The immobilizing ED50 for each hypnotic was determined as generally described by Zhang et al. 11 We chose an initial infusion rate for each hypnotic that was 30% of the steady-state infusion rate value determined in closed-loop studies (y0 in equation 2). This initial infusion rate was maintained for 40 min and then the tail was clamped with an alligator clip and the clip rotated 180° at 1-2 Hz for 1 min or until the rat made a purposeful response. If the rat responded, the infusion rate was increased by 20% and after another 40 min equilibration period, the tail was clamped as before. This procedure was repeated every 40 min with escalating hypnotic infusion rates until the rat failed to respond. The ED50 infusion rate for immobility was then defined in that rat as the average of the highest rate that produced a response and the subsequent rate that did not.
All data are reported as mean +/- SD. Statistical analyses were done using Prism v5.0 for the Macintosh (GraphPad Software, Inc., LaJolla, CA) or Igor Pro 6.1. Statistical comparisons among the 6 groups of rats receiving different hypnotics for different durations of time were made using a one-way ANOVA followed by a Tukey post-test. P < 0.05 was considered statistically significant.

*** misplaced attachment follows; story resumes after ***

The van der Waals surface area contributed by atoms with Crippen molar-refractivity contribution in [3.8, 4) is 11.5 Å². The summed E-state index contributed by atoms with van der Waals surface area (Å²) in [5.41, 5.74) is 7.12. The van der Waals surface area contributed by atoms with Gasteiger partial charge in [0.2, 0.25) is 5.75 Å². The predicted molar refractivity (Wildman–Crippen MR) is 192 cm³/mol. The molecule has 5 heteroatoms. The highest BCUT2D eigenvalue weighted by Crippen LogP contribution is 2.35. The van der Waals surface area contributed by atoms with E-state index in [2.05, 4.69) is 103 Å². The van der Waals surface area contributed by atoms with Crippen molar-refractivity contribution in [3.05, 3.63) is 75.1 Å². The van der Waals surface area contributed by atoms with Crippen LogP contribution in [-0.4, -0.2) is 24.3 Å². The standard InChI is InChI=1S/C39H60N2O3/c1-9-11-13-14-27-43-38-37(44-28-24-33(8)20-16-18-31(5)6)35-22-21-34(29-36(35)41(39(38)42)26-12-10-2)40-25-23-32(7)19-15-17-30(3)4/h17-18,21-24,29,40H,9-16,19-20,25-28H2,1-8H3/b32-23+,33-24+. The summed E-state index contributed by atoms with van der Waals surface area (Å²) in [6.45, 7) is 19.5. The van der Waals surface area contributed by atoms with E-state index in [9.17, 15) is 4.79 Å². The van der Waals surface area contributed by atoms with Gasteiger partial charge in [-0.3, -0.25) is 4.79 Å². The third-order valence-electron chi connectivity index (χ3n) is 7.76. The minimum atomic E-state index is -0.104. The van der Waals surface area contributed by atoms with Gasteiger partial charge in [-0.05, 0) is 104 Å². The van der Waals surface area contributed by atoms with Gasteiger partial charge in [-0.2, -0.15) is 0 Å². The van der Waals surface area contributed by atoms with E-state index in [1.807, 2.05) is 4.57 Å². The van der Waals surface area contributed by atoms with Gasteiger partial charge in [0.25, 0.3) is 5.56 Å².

In closed-loop experiments using rats pre-equilibrated with 1% isoflurane, the BSR reached the target value of 80% 3-4 minutes after initiating the infusion. Once the infusion was terminated, the BSR decreased to a post-infusion value that was similar to the pre-infusion value. Figures 2A and B show the results of typical experiments in which a rat was infused with etomidate for either 5 minutes or 120 minutes, respectively. The respective 90% BSR recovery times for these experiments, calculated from the biphasic sigmoidal fit, were 9.0 min and 50.3 min. Figures 2C and D show the results of analogous experiments in which DMMM was infused. In this case, the calculated 90% BSR recovery times were 8.8 min and 15.7 min for infusion durations of 5 minutes and 120 minutes, respectively. Figures 2E and F show typical results of experiments in which CPMM was infused. The calculated 90% BSR recovery times following the 5-minute and 120-minute CPMM infusions were 6.3 min and 3.3 min, respectively.